Welcome to the Grand (Re)Opening of This Delightful Habit of Journaling!

WelcomeBelieve it or not, I started this blog two years ago. I meant it to replace AustenBlog, because I wanted more freedom to blog about everything that interested me, not just Jane Austen, though I can’t imagine any blog I write not being heavily influenced by my love for Jane Austen’s work. However, I found myself unable to kill AustenBlog. I stood above it with my knife, ready to stab it through the heart, and couldn’t do the deed. If this were Shakespeare, I would come to an ugly end, but fortunately it’s just a blog.  Continue reading

The Holy Grail

I wrote this two years ago and never published it for some reason…it’s been hanging around in the drafts on this blog, which shows how long I have been dithering about with getting this blog off the ground! But it’s a funny story so I thought I would share. –MCS

John Scalzi has a post on his blog telling publishers to not take his innocuous comments about the “Big Idea” posts on his blog and make them book blurbs. The “Big Idea” posts are written by various authors to publicize their books, and Scalzi’s comments are just introductory in nature, not meant to be praise or censure; yet publishers are using them as blurb comments, because Scalzi’s a big name in science fiction (and I WILL praise one of his books, Redshirts–hilarious and touching, and you can blurb me on that) and a blurb from him is worth something, even when it’s essentially meaningless, I guess. It does strike one as a violation of Wheaton’s Law, of which one would expect a reader of Scalzi’s blog to be aware.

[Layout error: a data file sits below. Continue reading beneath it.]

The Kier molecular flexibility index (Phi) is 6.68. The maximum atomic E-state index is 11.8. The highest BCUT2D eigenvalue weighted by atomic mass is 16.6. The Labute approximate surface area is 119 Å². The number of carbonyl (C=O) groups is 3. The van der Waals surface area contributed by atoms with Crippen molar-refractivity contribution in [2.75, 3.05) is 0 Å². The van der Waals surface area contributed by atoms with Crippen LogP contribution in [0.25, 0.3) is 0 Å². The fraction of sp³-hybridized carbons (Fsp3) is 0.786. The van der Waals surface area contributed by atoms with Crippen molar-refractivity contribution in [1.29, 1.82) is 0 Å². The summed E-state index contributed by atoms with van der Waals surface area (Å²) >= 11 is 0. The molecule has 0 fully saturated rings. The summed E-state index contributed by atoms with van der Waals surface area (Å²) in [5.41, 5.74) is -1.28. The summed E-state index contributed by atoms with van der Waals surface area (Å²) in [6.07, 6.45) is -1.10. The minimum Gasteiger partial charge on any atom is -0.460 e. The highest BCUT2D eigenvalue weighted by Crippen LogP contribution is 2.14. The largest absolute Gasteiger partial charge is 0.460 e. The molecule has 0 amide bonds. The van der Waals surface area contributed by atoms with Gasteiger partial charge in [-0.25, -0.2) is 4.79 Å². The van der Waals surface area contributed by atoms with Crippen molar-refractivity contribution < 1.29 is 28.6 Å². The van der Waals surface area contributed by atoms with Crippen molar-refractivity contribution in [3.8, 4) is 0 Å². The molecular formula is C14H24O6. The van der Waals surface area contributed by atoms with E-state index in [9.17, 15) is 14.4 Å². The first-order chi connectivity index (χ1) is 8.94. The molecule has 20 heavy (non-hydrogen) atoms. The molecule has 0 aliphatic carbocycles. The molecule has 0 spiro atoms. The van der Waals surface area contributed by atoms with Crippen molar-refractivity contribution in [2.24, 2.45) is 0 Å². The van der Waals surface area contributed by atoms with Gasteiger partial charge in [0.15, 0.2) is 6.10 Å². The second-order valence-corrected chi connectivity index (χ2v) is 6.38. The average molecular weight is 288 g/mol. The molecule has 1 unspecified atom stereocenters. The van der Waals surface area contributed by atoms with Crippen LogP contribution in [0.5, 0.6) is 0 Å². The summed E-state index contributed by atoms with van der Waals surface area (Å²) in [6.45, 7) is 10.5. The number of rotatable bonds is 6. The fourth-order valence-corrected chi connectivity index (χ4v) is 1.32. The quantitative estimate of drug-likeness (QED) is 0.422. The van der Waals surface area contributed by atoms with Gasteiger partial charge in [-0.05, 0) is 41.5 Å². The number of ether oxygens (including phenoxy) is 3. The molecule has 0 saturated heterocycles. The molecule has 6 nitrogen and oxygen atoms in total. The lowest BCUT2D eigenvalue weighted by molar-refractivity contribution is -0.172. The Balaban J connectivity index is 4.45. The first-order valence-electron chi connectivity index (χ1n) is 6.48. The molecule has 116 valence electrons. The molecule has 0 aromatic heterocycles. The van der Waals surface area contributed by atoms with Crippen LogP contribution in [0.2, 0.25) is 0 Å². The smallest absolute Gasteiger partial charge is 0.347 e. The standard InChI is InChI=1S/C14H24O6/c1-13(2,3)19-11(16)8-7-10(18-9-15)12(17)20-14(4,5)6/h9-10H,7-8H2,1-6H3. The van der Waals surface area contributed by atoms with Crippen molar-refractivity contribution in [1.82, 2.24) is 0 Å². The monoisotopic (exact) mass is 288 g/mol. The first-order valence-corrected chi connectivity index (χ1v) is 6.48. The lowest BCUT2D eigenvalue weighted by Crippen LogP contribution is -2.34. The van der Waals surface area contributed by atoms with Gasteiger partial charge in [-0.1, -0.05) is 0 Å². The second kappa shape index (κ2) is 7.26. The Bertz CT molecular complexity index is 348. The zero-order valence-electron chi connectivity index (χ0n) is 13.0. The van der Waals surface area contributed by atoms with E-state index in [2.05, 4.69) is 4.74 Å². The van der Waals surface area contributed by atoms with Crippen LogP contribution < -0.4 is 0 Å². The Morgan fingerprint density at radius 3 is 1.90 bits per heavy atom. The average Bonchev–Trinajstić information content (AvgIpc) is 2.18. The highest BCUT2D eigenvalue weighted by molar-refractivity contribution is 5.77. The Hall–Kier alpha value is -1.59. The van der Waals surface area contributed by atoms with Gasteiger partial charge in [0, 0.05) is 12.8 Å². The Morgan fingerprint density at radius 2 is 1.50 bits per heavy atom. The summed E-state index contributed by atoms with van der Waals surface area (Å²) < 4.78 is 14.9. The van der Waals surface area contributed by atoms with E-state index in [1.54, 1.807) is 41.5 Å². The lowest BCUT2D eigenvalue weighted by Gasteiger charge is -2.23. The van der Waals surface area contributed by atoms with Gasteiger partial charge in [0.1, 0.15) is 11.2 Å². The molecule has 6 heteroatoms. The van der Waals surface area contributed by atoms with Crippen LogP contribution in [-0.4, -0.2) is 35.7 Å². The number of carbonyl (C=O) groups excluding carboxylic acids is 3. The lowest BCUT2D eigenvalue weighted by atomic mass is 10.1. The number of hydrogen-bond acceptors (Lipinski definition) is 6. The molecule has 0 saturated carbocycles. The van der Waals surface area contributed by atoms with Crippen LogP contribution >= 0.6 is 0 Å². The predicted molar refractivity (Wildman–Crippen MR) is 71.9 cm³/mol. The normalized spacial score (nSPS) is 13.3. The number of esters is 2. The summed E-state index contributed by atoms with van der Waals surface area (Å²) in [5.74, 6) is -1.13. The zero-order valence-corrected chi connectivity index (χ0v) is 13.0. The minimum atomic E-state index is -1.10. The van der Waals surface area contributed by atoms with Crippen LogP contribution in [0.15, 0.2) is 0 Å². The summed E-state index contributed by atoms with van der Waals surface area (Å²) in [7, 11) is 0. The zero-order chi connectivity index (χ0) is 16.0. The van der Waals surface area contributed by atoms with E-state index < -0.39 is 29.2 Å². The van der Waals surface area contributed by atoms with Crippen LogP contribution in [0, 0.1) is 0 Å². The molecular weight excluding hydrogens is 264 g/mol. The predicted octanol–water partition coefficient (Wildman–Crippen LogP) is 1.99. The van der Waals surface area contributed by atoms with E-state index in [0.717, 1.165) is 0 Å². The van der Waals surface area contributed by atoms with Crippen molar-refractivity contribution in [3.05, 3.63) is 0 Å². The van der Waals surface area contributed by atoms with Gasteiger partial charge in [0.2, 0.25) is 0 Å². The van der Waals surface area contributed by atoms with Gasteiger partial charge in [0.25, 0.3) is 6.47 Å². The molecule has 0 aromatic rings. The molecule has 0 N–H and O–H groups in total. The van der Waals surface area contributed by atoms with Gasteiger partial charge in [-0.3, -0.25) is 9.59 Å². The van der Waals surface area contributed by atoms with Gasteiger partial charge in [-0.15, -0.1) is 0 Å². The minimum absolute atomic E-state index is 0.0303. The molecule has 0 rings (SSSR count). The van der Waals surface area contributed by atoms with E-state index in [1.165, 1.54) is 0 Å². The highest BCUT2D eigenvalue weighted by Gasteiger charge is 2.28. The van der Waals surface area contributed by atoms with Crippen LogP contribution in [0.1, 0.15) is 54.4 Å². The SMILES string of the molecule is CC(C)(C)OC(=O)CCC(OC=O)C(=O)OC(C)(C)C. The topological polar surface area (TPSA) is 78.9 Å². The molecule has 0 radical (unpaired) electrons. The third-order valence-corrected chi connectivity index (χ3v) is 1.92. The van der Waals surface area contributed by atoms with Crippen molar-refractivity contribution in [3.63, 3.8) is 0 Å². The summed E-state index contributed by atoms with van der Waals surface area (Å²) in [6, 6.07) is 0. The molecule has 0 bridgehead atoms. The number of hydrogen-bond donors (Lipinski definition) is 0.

Turning innocuous comments or outright bad reviews into outstanding blurbs has a long and illustrious history

I wonder if his blog post will do him any good, because it seems to me a lot of folks at publishing houses (and authors, when they self-publish, or are forced to do their own marketing) tend to not read the instructions carefully. Besides, turning innocuous comments or outright bad reviews into outstanding blurbs has a long and illustrious history, especially on movie posters.

I had an experience in that direction myself. Continue reading


“The hardest part of doing anything creatively is just getting up and doing.” – Frances Bean Cobain

Very perceptive from a 22-year-old!

via Frances Bean Cobain on Life After Kurt’s Death: An Exclusive Q&A | Rolling Stone.

Plotting Lady Susan

kate_beckinsale_lady_susanWith Love and Friendship currently filming, I’ve been thinking a lot about the plot of Lady Susan, upon which, of course, the film is based, and how it would work in the film medium. I stress I have no idea how Whit Stillman, who I believe has written the adaptation, has decided to adapt the original; I am working completely with the original as Austen wrote it.

In case you haven’t read this novella yet (and why not? It’s quite short and enjoyable, and free to read if you have an e-reader, tablet, or smartphone), be aware I will be discussing the entire plot, so if a spoiler alert is needed, then: spoiler alert! Someone more or less familiar with the story will have an easier time following along. Continue reading